Sharpness and Contrast Way
Up in the Excellent Scale
The Panasonic 25mm f/1.4 Leica D Summilux
Lens a bright standard lens, designed by Leica solely for DSLR cameras, and meets the Four Thirds Standard allowing the lens to be interchangeable with other cameras that employ the same format.
Manufactured by Panasonic in Japan to Leica specifications, with a typical internet price of $1,100 is the number two lens Panasonic introduced for the
Lumix DMC-L10 DSLR. In the Four Thirds system its a 50mm equivalent lens that plugs a hole in the Olympus/Panasonic lens line up, and it's appropriate that Panasonic started with a most basic lens, a fast "normal" prime.
Analogous to the similar Sigma 30mm f/1.4 ($489, typical internet price), the Panasonic is a little lengthier and weighs more than you would expect. Four Thirds lenses need extra-big glass elements (in relationship to 35mm full frame lenses) necessary for greater light collecting required to broadcast rays perpendicularly onto the sensor plane or else, unacceptable edge falloff occurs.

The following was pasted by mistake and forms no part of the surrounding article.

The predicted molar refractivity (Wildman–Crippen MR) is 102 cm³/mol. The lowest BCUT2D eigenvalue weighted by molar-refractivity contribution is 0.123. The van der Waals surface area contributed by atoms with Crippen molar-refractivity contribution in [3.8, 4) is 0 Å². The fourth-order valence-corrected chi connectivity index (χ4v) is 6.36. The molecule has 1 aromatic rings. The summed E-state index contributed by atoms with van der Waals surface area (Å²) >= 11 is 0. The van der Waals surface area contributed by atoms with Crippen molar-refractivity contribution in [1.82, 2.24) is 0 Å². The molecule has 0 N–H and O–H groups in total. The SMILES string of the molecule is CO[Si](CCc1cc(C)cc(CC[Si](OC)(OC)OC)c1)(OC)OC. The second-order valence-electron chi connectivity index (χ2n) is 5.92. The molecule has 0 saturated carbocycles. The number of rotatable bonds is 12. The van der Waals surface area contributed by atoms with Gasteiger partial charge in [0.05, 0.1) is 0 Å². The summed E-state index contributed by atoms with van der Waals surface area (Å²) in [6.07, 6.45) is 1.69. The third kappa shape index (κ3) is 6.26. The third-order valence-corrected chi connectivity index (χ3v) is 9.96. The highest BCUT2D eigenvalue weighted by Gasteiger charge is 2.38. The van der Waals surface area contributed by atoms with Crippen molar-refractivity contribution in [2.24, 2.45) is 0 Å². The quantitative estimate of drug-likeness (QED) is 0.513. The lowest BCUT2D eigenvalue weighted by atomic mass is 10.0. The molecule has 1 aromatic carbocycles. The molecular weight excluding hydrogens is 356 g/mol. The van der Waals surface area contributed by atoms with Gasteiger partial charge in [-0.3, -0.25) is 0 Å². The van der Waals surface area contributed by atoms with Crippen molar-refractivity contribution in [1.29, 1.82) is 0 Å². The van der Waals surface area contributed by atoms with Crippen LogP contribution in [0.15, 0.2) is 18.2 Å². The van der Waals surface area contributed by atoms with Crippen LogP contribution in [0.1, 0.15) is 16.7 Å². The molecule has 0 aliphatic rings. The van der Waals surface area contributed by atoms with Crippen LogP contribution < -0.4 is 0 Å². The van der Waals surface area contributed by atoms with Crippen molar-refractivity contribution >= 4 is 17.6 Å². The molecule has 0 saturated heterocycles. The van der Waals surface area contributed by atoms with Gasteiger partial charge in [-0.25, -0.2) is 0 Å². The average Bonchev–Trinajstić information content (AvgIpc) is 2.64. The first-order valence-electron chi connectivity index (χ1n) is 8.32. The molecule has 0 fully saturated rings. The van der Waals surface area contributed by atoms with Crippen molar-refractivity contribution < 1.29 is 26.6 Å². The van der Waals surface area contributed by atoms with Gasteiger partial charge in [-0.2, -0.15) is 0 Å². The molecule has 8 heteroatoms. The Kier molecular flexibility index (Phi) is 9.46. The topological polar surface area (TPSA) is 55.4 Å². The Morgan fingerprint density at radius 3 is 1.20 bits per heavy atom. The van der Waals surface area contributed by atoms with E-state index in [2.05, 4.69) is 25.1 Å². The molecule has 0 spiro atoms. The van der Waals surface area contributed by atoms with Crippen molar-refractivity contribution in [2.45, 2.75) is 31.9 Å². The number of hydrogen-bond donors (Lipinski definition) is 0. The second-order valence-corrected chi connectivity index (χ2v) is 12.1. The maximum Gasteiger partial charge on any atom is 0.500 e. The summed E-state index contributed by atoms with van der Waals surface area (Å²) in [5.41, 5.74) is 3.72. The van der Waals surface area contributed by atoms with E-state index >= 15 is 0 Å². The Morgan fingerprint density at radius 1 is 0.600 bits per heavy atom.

The Panasonic 25mm enjoys a polycarbonate enclosure that feels more like metal. It has smooth-operating manual-focusing ring that's fine ribbed plus rubber-covered is continuously turning, featuring no near or far-focus stops.
AF operation is both fast and stealth when mounted on the DMC-L10. In Leica's tradition, the aperture locking ring is situated at the farthest end of the barrel. You'll be pleasantly surprised to discover this large lens casts no shadow (even with the flower petal lens hood installed) when employed with the built-in flash of the L1.
Just as you've come to expect of Leica, SQF information shows sharpness and contrast way up in the Excellent scale. With this range of sharpness, fast speed, and control of distortion, this lens is grabbed up by Olympus and Panasonic photographers alike. With its lofty Leica-type pricing, however, those photographers who can put up with some distortion compromise may decide to save $589 by going with the 30mm Sigma.
With a super-bright maximum f/1.4 aperture plus a focal length coming closest to that of the human eye (50mm in 35mm film format
equivalent), this is the perfect all purpose lens for every shooting environment.
An f/1.4 lens is not usually as efficient as the same manufacture's f/1.8 or f/2
lenses, even when both are stopped down to f/5.6. the lens with the wider
aperture is heaver and more expensive, so don't choose it as your standard
unless you are planning a great deal of photography poor light conditions.
There' plenty of reasons for using a wide aperture, but avoid buying a lens with
an aperture wider than you need.
May 10, 2011